Helping the helpdesk help you

Published: 2012-05-03
Last Updated: 2012-05-03 13:43:26 UTC
by Chris Mohan (Version: 1)
1 comment(s)

What happens when your helpdesk gets a call from a frantic staff member who’s positive his computer is being hacked by Government X this very second?

The IT helpdesk is the face, voice or automated greeting that most staff and/or customers get to deal with when calling for help*. Most IT helpdesk staff have run sheets or scripts to walk the caller through common problems or perform basic tests. With scripts and the frequency of typical requests, helpdesk staff can become very slick and effective making everyone lives easier.  But what happens when a call comes through and it might be a security issue?

Here are some questions to pose to your organisation:

  1. Has there ever been any discussion between the helpdesk and security teams on what should be done if the call is security related?
  2. Is this scalable in time and work load to get every security related possible call routed to the security team answer?
  3. Should the IT helpdesk staff be provided scripts for basic security procedures other than “Tell them to touch nothing and you call me!”?

Each work place and environment has its own unique factors on how security related call are handled but let’s imagine the security team doesn’t want to field every call that may or may not be anything to do with a security issue. This is where a helpdesk team could, with guidance and coaching, be invaluable in saving time and effort to all parties.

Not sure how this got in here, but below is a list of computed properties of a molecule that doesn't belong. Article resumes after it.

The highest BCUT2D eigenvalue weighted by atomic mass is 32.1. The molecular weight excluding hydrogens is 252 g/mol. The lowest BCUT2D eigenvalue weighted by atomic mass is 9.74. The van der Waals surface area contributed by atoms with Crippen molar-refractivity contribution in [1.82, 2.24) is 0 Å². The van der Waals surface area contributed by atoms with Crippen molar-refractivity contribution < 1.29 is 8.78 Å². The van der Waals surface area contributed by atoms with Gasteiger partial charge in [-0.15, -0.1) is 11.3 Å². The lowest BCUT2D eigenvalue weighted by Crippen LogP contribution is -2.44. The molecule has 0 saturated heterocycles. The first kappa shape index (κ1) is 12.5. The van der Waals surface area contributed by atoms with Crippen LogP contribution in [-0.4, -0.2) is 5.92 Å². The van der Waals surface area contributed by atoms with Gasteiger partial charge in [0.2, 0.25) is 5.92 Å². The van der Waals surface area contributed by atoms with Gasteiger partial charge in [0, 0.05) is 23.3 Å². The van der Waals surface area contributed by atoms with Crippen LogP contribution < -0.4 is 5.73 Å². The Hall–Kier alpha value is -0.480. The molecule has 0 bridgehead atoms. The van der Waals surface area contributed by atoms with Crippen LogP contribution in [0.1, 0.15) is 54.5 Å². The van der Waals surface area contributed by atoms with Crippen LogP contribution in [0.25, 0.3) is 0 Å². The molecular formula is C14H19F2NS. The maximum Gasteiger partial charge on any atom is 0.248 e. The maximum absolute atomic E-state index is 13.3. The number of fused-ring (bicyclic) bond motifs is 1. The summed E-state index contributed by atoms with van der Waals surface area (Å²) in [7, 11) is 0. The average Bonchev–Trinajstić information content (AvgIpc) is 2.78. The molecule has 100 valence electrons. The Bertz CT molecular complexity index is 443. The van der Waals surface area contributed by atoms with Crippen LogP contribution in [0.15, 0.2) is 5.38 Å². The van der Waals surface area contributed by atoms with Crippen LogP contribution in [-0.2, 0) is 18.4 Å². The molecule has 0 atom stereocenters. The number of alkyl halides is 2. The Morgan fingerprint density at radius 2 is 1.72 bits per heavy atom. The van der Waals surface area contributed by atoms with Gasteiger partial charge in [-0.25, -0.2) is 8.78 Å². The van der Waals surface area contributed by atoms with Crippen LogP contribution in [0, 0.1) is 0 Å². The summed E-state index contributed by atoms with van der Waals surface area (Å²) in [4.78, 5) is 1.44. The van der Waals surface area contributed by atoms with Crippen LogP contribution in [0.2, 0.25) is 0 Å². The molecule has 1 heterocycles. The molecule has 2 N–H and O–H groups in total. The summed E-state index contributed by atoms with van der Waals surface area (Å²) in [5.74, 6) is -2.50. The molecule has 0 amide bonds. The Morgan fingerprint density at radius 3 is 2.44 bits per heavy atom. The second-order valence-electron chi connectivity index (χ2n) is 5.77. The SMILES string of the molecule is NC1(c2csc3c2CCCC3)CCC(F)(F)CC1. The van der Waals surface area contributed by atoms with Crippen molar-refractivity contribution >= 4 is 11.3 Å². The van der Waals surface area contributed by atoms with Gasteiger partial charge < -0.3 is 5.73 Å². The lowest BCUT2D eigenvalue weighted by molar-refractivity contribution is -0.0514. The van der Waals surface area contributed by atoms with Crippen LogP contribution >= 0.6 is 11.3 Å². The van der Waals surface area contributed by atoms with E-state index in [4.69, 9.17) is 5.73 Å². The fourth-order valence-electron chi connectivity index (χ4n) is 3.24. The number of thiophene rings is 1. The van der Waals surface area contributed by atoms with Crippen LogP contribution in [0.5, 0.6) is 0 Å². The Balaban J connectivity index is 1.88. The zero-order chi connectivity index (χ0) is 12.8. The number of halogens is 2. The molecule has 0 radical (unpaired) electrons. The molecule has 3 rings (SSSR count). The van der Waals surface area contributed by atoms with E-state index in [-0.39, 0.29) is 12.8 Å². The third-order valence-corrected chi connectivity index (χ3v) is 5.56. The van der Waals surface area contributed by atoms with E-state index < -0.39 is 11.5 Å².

A crucial first step is to define what the helpdesk should do and what they should definitely not do. This sets clear lines of demarcation, stopping any misunderstanding that can occur in the heat of the moment with someone attempting to do what they believe is the right thing and it ends up causing an awful mess.

On the “do” lists are:

- Get a clear description of the problem

- Provide standard details on the caller (username, computer details, IP address, location and so on)

- Record only the facts.

On the “should not do” lists are:

- Connect to the system to try and fix it themselves

- Offer advice on how to fix the problem

- Jump to unsupported conclusions

- Any other actions that may cause harm or impact.


From this point onwards both the security and helpdesk teams have some ground rules and can work together without causing problems.

Feel free to add any comments, thoughts or suggestions on your experiences, good or bad, on solving this problem.


Chris Mohan--- Internet Storm Center Handler on Duty


* Help – this covers actual questions on topics the IT helpdesk staff are trained in rather than those random questions such as why isn’t the fridge working. In case you were wondering, the correct answer was the fridge’s fuse had blown. Obvious really...

Keywords: Helpdesk
1 comment(s)


The hard part for the help desk is usually making the decision whether it's a security issue or a vanilla problem. Usually they have been troubleshooting for a while before they realize security needs to handle it.

Diary Archives